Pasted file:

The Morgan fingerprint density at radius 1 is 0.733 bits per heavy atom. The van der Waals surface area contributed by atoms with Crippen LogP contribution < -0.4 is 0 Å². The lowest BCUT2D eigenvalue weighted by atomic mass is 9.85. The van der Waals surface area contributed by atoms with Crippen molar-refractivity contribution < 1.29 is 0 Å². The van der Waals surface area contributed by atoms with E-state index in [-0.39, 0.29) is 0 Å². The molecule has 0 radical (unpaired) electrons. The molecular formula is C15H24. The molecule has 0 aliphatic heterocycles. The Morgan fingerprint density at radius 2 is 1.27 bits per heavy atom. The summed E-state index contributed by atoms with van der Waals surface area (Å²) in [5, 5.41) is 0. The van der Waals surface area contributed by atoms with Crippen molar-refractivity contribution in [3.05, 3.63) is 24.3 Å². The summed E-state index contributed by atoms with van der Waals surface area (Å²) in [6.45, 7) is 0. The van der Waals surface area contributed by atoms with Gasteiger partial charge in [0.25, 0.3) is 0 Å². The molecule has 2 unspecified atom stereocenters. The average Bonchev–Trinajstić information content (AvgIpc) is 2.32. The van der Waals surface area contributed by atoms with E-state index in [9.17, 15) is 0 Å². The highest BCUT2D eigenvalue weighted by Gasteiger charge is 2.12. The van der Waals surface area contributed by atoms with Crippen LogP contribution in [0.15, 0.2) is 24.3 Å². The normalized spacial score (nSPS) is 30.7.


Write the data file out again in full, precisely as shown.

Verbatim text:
The Morgan fingerprint density at radius 1 is 0.733 bits per heavy atom. The van der Waals surface area contributed by atoms with Crippen LogP contribution < -0.4 is 0 Å². The lowest BCUT2D eigenvalue weighted by atomic mass is 9.85. The van der Waals surface area contributed by atoms with Crippen molar-refractivity contribution < 1.29 is 0 Å². The van der Waals surface area contributed by atoms with E-state index in [-0.39, 0.29) is 0 Å². The molecule has 0 radical (unpaired) electrons. The molecular formula is C15H24. The molecule has 0 aliphatic heterocycles. The Morgan fingerprint density at radius 2 is 1.27 bits per heavy atom. The summed E-state index contributed by atoms with van der Waals surface area (Å²) in [5, 5.41) is 0. The van der Waals surface area contributed by atoms with Crippen molar-refractivity contribution in [3.05, 3.63) is 24.3 Å². The summed E-state index contributed by atoms with van der Waals surface area (Å²) in [6.45, 7) is 0. The van der Waals surface area contributed by atoms with Gasteiger partial charge in [0.25, 0.3) is 0 Å². The molecule has 2 unspecified atom stereocenters. The average Bonchev–Trinajstić information content (AvgIpc) is 2.32. The van der Waals surface area contributed by atoms with E-state index in [9.17, 15) is 0 Å². The highest BCUT2D eigenvalue weighted by Gasteiger charge is 2.12. The van der Waals surface area contributed by atoms with Crippen LogP contribution in [0.15, 0.2) is 24.3 Å². The normalized spacial score (nSPS) is 30.7.